HANOVER, N.J. – Despite playing in what is arguably the most diverse region in the country, US national team coach Bruce Arena is confident that his side will have a homefield advantage on Friday night at Red Bull Arena against Costa Rica (6:30 pm ET; ESPN, Univision, UDN).
Traditionally, the United States have played their World Cup qualifiers in places with a distinct home atmosphere. As such, the New York City area has never had a qualifier match, given the melting pot of cultures and ethnicities in the region – potentially meaning that there would be more away support at the match than at most other venues.
But Friday’s match in the shadow of Manhattan represents a first, a bit of a surprise given the large Central American population in the area.
The decision to play the New York City area's first ever World Cup qualifier at Red Bull Arena was done before Arena's hiring late last year for his second stint as the US coach.
“It was done without my input. It was already established,” Arena said on Monday following his team’s session at the Red Bulls Training Facility. “When I found out about Friday, my sense is that we’re going to have good support. When we played Honduras in San Jose, there was concern that there was going to be a big Honduran population attending the game and that wasn’t the case. I think we had a favorable crowd in Denver; I would anticipate it would be favorable for us.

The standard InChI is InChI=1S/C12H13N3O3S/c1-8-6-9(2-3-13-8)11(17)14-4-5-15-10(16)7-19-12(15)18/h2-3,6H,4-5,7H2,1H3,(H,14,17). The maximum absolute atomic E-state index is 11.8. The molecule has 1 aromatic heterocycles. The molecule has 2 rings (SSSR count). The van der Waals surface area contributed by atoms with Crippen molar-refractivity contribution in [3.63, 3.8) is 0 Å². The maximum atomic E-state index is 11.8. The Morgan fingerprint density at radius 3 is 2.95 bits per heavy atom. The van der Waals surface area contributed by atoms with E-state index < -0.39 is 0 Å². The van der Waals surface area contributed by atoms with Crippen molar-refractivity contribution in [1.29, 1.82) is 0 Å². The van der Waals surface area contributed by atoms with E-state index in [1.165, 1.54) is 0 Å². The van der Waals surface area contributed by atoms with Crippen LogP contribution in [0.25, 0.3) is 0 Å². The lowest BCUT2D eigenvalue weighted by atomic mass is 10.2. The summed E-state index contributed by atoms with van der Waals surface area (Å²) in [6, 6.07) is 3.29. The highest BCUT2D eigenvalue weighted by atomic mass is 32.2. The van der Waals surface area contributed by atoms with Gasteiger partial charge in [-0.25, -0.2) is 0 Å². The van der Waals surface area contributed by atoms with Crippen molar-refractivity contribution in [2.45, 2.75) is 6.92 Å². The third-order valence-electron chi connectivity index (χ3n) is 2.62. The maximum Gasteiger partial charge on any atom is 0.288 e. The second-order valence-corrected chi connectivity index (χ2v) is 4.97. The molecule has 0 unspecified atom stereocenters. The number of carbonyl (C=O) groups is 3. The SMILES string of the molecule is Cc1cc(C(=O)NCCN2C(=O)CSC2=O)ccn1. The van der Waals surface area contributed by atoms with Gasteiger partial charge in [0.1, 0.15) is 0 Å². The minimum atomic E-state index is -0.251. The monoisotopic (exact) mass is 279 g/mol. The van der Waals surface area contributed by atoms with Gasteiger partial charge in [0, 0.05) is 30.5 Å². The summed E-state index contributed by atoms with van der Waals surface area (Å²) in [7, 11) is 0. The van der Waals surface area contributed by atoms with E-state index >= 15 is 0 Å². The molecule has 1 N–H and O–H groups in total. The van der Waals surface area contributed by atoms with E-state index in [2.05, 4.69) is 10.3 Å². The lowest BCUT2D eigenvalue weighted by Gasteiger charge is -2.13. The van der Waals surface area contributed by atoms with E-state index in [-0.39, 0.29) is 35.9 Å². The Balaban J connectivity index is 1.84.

“We’re well aware of the fact that there are many Costa Ricans in the greater New York area. It’s all part of the exercise.”
The national team has enjoyed some tremendous support here, including a sold-out crowd at Red Bull Arena in 2014 just prior to the team departing for the World Cup in Brazil. That was a pro-American crowd and pointed towards the fact that the venue and market can turn out in strong numbers for the United States.
There is an advantage, as well, for the Americans. Given the far-flung nature of a national team playing throughout Europe, Mexico and across four time zones in MLS, the NYC-area setting is an advantage. Three major airports mean that players can get to the region rather easily from their club teams, likely without connecting flights or any of the hassles associated with other markets often used by the federation.
“I don’t mind playing here. You have a nice stadium,” Arena said. “It’s probably a great venue for us to play in in terms of getting our players in from Europe and other parts of the country and Mexico. That’s a plus.”
The bigger concern for Arena isn’t the split of the crowd on Friday night at Red Bull Arena as much as it is the team he faces. Costa Rica is currently second in the standings and have played some of the best soccer in the region during qualifying.
Arena highlighted players such as Real Madrid’s Keylor Navas and Ticos star striker Bryan Ruiz as reasons for concern.
“They’re in second place in the standings. They started off very well with six points in their first two games which has given them a little bit of a cushion,” Arena said. “They’re in a good place.”